TOWNSEND — Innuendos and accusations flew during an emotional Broadwater County Commission special session Wednesday after one commissioner tried to close the meeting to the public but the citizens said they wouldn’t leave the room.
“I’m refusing to leave and refuse to accept that there is a closed-door meeting, unless I’m physically removed by law enforcement,” said Bill Davis, a Broadwater County resident. “We are taxpayers and I will not leave.”
Faced with the hostile crowd, Commission Chairwoman Elaine Graveley abruptly adjourned the meeting, and shortly afterward Commissioner Laura Obert left the room while Graveley and Commissioner Franklin Slifka stayed to discuss the citizens’ concerns.
Earlier, Obert said they needed to meet privately with County Attorney Karla Bosse to discuss “legal strategy” regarding ongoing personnel matters.
“We have a very serious piece of evidence we need to hear today,” Obert said. “It would jeopardize employees’ standing … we need to hold a hearing to protect them, then open the door.”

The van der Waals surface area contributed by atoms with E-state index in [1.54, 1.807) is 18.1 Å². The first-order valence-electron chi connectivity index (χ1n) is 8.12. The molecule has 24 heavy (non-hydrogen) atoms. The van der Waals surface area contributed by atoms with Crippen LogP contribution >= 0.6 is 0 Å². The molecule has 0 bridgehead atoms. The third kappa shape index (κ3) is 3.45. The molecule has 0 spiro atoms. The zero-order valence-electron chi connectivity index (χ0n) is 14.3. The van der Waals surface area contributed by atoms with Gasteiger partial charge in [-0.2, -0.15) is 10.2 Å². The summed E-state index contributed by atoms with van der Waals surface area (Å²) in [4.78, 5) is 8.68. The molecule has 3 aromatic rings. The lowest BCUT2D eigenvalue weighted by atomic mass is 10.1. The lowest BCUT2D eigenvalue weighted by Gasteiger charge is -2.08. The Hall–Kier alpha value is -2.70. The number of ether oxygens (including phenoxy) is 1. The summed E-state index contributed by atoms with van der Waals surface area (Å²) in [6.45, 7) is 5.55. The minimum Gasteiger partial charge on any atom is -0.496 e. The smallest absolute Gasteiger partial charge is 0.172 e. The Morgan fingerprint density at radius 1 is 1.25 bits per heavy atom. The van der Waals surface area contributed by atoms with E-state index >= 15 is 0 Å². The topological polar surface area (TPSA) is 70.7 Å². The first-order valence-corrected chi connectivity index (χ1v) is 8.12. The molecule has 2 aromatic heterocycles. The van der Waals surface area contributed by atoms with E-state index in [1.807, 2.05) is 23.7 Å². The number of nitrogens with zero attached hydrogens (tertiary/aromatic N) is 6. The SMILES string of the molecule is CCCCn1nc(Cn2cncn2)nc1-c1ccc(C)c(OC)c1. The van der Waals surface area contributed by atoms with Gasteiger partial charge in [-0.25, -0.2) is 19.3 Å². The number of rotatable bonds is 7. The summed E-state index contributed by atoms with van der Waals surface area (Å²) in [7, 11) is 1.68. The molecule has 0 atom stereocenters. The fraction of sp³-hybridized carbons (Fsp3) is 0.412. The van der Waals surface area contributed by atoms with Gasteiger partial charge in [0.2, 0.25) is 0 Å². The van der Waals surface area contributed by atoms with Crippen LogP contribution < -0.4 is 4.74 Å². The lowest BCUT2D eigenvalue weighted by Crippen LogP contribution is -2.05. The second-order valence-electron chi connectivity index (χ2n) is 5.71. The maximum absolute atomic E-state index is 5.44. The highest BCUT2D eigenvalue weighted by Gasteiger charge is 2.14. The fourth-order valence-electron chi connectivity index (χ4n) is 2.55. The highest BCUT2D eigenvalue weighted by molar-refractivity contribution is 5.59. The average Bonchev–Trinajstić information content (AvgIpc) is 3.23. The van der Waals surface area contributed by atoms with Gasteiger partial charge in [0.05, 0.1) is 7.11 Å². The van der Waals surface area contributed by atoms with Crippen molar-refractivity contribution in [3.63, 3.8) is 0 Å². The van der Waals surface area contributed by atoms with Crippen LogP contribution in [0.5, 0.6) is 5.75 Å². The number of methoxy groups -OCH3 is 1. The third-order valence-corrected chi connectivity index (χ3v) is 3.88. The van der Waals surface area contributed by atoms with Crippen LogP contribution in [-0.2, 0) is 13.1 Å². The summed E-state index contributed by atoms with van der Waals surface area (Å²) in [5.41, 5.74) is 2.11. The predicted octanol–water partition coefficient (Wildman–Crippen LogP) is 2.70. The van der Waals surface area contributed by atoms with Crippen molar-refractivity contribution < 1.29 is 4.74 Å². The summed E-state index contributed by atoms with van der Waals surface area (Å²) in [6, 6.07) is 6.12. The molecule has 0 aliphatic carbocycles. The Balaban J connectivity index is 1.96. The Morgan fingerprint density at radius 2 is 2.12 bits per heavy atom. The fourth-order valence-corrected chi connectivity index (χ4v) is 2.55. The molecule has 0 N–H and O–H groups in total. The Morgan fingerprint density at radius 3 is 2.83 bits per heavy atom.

But Slifka noted that the person in the middle of the personnel issue, finance officer Natalie Wenzel, had waived her right to privacy and requested that any personnel discussions involving her be done in a public forum rather than behind closed doors.
“I see a personnel problem here, but it is not Natalie Wenzel,” Slifka said. “I’m not going to point fingers, but I see there is a problem.”
Slifka said the dispute centered over Wenzel’s wish to give up her administrative assistant duties, which she took on when initially hired as finance director about a decade ago without additional compensation for the extra work.